The five named plaintiffs are sex offenders who are required to register under the SORA. When he was twenty, John Doe # 1 had sexual relations with a thirteen-year-old girl who was the daughter of a woman he had been dating. (Def. St. of Facts ¶¶ 22-26.) In December 2000, Doe # 1 entered a guilty plea to a charge of simple assault, and was sentenced under the YRA to 90 days of unsupervised probation.*fn9 (Id. 1 ¶ 27, 30-31.) Doe # 1's conviction has recently been set aside pursuant to the YRA. (P1. Reply Ex. 5.) Because Doe # 1's offense is not a lifetime offense, but involved a victim who was a minor, he is a Class B offender. (Def. St. of Facts ¶ 29.) John Doe # 2 was convicted of misdemeanor sexual abuse involving a minor, and is a Class B offender. (Id. ¶¶ 37, 38.) In 1998, Doe # 2, who was nineteen at the time, placed the hand of a four-year-old girl on his penis. (Id. ¶¶ 33-36.) Doe # 2 was sentenced in June 1999 to one year of probation under the YRA. (Id. ¶ 39.) Doe # 2's conviction was set aside pursuant to the YRA on May 22, 2000. (PI.Ex. 12 ¶¶ 3-5.) In January 1971, John Doe #3 was found not guilty by reason of insanity of assault with intent to commit rape and robbery, an offense committed in December 1969 against an 80-year-old woman from whom he stole $15. (Def. St. of Facts ¶¶ 40-43.) Assault with intent to rape is a lifetime registration offense. Doe # 3 is therefore a Class A offender. (Id. ¶ 44.) Doe # 3 was committed to St. Elizabeth's Hospital, where he remains in custody, and has had several conditional releases and re-admissions over the years. (Id. ¶¶ 45-46.) According to plaintiffs, Doe #3's left leg was amputated below the knee due to a serious infection, and he has a prosthesis that he uses infrequently, and is often confined to a wheelchair. (P1. St. of Facts ¶ 9.) John Doe # 4 was found not guilty by reason of insanity of first degree burglary and assault with intent to commit rape in April 1983, based on a 1982 incident where he forcibly entered the home of a former girlfriend and attempted to have sexual intercourse with her. (Def. St. of Facts ¶¶ 48-50.) Doe # 4 was conditionally released from St. Elizabeth's Hospital in March 2001. (Id. ¶¶ 54-55.) Because assault with intent to commit rape is a lifetime registration offense, Doe # 4 is a Class A offender. (Id. ¶ 53.) John Doe # 5 pled guilty in January 2000 to a misdemeanor charge of lewd, indecent, or obscene acts, which involved a fifteen-year-old male victim who alleged that Doe # 5 had paid him for sex. (Id. ¶¶ 56-59.) Doe #5 contends that the contact was non-forcible, and that he believed the male was older than fifteen. (Pl.Ex. 15 ¶ 1.) Doe # 5 was sentenced to five years of supervised probation. (Def. St. of Facts ¶ 61.) Doe #5 also received individual and group therapy and treatment following his offense. (PI.Ex. 16 ¶ 3.) Because his offense is not a lifetime offense, but the victim was a minor, Doe # 5 is classified as a Class B offender. (Def. St. of Facts ¶ 60.)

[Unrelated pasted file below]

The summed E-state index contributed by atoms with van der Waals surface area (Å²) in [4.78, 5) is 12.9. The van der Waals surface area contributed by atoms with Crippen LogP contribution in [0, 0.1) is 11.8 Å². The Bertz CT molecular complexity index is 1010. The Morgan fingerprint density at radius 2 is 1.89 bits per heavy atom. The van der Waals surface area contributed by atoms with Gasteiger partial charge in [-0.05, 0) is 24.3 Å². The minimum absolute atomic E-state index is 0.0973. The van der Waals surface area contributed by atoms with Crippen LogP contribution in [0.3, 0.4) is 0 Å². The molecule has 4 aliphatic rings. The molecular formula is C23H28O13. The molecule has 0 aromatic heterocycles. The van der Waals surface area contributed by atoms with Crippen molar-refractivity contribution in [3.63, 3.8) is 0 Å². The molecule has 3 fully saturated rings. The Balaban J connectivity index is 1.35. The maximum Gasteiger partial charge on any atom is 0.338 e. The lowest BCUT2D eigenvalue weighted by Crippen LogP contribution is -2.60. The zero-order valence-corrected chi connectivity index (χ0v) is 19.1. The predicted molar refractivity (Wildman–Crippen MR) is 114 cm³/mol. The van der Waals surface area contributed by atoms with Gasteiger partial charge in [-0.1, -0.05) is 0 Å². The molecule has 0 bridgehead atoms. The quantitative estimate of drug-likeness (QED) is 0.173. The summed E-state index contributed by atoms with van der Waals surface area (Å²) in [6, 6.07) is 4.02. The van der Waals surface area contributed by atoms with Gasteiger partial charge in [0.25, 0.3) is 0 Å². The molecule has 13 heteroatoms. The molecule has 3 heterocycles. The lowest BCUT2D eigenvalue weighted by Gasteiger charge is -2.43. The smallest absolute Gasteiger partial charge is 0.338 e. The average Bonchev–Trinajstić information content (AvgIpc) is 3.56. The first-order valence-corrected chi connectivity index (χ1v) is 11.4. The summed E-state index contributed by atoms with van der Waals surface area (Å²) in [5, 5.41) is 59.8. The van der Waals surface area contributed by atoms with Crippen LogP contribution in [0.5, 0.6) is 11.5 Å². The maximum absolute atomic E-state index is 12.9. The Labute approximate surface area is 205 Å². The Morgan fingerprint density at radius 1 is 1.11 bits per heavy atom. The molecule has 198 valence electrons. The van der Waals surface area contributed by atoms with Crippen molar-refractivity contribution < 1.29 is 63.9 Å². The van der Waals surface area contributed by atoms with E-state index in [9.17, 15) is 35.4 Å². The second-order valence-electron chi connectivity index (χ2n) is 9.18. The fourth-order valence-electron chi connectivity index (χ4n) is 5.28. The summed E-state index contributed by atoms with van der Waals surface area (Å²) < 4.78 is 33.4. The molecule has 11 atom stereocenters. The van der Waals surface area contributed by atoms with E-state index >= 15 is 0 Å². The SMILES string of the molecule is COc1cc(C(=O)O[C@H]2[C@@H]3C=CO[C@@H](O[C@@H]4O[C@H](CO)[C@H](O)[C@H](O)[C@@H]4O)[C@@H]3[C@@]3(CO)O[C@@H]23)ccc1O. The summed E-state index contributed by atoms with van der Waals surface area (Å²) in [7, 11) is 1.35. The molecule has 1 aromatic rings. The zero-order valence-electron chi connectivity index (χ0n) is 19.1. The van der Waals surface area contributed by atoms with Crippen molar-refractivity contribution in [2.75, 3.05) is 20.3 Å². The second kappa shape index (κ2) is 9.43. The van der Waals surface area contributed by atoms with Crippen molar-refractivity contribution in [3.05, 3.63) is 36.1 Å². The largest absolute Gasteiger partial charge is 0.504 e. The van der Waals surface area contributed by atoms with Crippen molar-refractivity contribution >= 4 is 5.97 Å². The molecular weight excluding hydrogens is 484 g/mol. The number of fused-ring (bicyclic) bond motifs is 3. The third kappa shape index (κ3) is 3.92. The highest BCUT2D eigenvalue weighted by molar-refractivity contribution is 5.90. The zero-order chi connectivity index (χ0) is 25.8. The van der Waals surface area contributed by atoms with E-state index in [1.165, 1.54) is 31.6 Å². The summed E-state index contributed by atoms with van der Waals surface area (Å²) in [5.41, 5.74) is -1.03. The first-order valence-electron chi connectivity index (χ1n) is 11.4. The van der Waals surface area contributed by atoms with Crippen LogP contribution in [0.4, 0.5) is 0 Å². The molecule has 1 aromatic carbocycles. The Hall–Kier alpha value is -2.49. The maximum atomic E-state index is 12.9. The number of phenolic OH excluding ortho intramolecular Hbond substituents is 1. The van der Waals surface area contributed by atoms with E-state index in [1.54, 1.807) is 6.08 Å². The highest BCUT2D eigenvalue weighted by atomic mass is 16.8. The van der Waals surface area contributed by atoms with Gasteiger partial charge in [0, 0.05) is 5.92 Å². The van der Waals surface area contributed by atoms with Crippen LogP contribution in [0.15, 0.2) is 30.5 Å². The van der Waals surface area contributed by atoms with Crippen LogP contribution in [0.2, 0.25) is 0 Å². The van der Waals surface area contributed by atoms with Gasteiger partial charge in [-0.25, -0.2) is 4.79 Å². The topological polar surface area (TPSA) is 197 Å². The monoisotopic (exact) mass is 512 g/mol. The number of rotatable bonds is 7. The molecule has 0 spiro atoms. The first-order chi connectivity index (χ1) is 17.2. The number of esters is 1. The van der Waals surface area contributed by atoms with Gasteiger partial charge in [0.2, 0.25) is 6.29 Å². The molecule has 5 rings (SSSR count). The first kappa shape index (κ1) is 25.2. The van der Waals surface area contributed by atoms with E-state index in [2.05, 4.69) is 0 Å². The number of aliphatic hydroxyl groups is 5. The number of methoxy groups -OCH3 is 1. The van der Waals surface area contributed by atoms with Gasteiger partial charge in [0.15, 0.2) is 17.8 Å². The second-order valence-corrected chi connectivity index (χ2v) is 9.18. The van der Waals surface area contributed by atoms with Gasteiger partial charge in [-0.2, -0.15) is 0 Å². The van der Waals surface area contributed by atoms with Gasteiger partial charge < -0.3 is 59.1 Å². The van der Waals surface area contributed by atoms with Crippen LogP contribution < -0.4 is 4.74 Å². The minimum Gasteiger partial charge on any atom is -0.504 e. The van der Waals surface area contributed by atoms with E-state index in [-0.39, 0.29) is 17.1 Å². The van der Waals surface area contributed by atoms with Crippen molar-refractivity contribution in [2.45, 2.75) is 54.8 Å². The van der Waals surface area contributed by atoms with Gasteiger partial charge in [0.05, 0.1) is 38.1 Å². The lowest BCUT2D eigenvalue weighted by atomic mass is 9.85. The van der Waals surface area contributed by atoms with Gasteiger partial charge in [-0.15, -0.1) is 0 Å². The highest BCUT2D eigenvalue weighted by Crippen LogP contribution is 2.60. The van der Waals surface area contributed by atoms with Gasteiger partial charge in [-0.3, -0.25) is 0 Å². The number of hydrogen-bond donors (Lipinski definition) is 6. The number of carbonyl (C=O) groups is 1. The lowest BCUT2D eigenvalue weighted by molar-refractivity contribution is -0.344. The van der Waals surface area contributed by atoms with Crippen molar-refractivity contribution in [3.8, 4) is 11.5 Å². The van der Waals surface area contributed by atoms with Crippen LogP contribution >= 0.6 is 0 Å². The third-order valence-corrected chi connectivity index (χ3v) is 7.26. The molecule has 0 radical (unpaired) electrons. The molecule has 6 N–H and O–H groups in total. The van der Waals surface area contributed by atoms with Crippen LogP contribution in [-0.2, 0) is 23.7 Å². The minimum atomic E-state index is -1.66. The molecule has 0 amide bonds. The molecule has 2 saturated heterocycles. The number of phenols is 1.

Under the Due Process Clause of the Fifth Amendment, which binds the District of Columbia, Bolling v. Sharpe, 347 U.S. 497, 499-500, 74 S.Ct. 693, 98 L.Ed. 884 (1954), "no person shall be . . . deprived of life, liberty, or property, without due process of law." U.S. Const. Amend. V. Procedural due process rules exist to protect a person from mistaken or unjustified deprivation of life, liberty, or property, and this right to process exists irrespective of the merits of a claimant's substantive assertions. Carey v. Piphus, 435 U.S. 247, 259-60, 266, 98 S.Ct. 1042, 55 L.Ed.2d 252 (1978). "We examine procedural due process questions in two steps: the first asks whether there exists a liberty or property interest which has been interfered with by the State, the second examines whether the procedures attendant upon that deprivation were constitutionally sufficient." Kentucky Dep't of Corrections v. Thompson, 490 U.S. 454, 460, 109 S.Ct. 1904, 104 L.Ed.2d 506 (1989) (citations omitted).